Newswise — In an effort to advance basic research insights for the benefit of therapeutic discoveries, the Weizmann Institute of Science is establishing the Dr. Barry Sherman Institute for Medicinal Chemistry, thanks to a major gift from the Sherman family.   

The Sherman Institute for Medicinal Chemistry will fund innovative research on compounds that hold promise for becoming therapies for a range of human diseases and disorders, including autoimmune diseases, cancer, neurodegenerative diseases, and infectious diseases.

Among the investigations that are expected to be undertaken at the Sherman Institute are efforts to develop new antibiotics so as to overcome the growing challenge of antibiotic resistance; harnessing plant metabolites for potential drugs, including an unprecedented method of bioengineering plants to generate L-DOPA, the leading drug for the treatment of Parkinson’s disease; and advancing a promising, effective, and inexpensive anti-malaria potential drug compound.

The Sherman Institute will be headed by Dr. Sarel Fleishman of the Department of Biomolecular Sciences.

“This visionary gift comes at an important moment, when new, sophisticated evaluation and screening tools make it possible to take promising molecules to the next level for the benefit of human health, and the Sherman Foundation is turning this possibility into a reality,” says Prof. Daniel Zajfman, President of the Weizmann Institute. “We are grateful for this partnership with the Sherman family.”

About the supporters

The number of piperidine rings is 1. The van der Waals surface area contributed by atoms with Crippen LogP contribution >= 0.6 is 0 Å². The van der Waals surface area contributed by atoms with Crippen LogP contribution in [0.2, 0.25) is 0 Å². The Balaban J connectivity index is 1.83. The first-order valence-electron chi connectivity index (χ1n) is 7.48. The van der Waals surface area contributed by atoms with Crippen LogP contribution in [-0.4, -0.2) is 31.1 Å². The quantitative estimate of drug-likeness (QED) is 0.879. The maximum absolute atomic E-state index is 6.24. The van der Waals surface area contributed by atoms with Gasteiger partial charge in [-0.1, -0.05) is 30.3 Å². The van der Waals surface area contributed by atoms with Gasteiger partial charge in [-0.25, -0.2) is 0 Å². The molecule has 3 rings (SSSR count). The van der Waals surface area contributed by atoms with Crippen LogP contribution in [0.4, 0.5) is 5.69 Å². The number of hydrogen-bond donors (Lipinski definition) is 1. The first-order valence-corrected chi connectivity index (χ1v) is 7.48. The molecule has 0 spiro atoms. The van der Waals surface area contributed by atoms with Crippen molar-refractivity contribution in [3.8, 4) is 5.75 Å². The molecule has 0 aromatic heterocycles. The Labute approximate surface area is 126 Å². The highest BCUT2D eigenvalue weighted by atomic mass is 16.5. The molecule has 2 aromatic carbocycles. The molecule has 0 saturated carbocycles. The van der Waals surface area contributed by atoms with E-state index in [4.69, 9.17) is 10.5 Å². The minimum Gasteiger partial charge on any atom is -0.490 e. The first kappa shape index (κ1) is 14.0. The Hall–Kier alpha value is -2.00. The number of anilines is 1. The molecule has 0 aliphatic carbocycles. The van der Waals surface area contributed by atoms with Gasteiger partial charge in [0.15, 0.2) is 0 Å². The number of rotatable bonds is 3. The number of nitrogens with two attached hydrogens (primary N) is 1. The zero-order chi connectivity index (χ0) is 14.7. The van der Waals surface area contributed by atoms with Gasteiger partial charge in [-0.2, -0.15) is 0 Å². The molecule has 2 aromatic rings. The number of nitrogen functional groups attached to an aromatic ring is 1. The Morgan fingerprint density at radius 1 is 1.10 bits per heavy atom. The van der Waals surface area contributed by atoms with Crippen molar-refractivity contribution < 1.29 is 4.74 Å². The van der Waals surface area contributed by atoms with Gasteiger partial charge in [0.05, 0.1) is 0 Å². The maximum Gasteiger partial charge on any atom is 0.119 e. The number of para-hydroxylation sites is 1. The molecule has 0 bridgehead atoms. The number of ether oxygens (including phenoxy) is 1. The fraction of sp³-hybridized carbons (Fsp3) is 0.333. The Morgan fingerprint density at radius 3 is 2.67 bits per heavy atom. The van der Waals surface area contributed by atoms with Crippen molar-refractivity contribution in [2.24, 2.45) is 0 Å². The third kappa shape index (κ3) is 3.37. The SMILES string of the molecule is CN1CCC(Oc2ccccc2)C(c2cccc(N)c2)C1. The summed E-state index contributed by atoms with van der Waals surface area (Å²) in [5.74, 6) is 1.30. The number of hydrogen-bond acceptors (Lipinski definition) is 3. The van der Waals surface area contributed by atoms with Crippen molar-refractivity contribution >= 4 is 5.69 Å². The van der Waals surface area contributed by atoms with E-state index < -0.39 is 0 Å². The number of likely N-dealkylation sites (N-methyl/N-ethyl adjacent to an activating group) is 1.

Barry Sherman was a Canadian scientist, businessman, and philanthropist. He received his BSc from the University of Toronto on scholarship in engineering physics, and an MSc and PhD on scholarships in astrophysics from the Massachusetts Institute of Technology. He founded the generic pharmaceutical manufacturer Apotex in 1974 with a mission of improving access to medicines for patients worldwide. Apotex became one of Canada’s leading generic drug companies, and provided more than $50 million in medicines to disaster zones in the last decade.

Honey and Barry Sherman were leading philanthropists in Canada, and also supported many causes in Israel. They have been supporters of the Weizmann Institute since the 1980s, where the majority of their generosity has been directed to research in alternative energy and biomedicine. In their memory, the foundation that bears their names continues to advance their philanthropic goals. In the last year, the Sherman Foundation has also supported postdoctoral awards for women scientists through the Weizmann Institute and, in partnership with Apotex, has committed to supporting clinical trials on ALS in Canada.

The Weizmann Institute of Science in Rehovot, Israel, is one of the world’s top-ranking multidisciplinary research institutions. The Institute’s 3,800-strong scientific community engages in research addressing crucial problems in medicine and health, energy, technology, agriculture, and the environment. Outstanding young scientists from around the world pursue advanced degrees at the Weizmann Institute’s Feinberg Graduate School. The discoveries and theories of Weizmann Institute scientists have had a major impact on the wider scientific community, as well as on the quality of life of millions of people worldwide.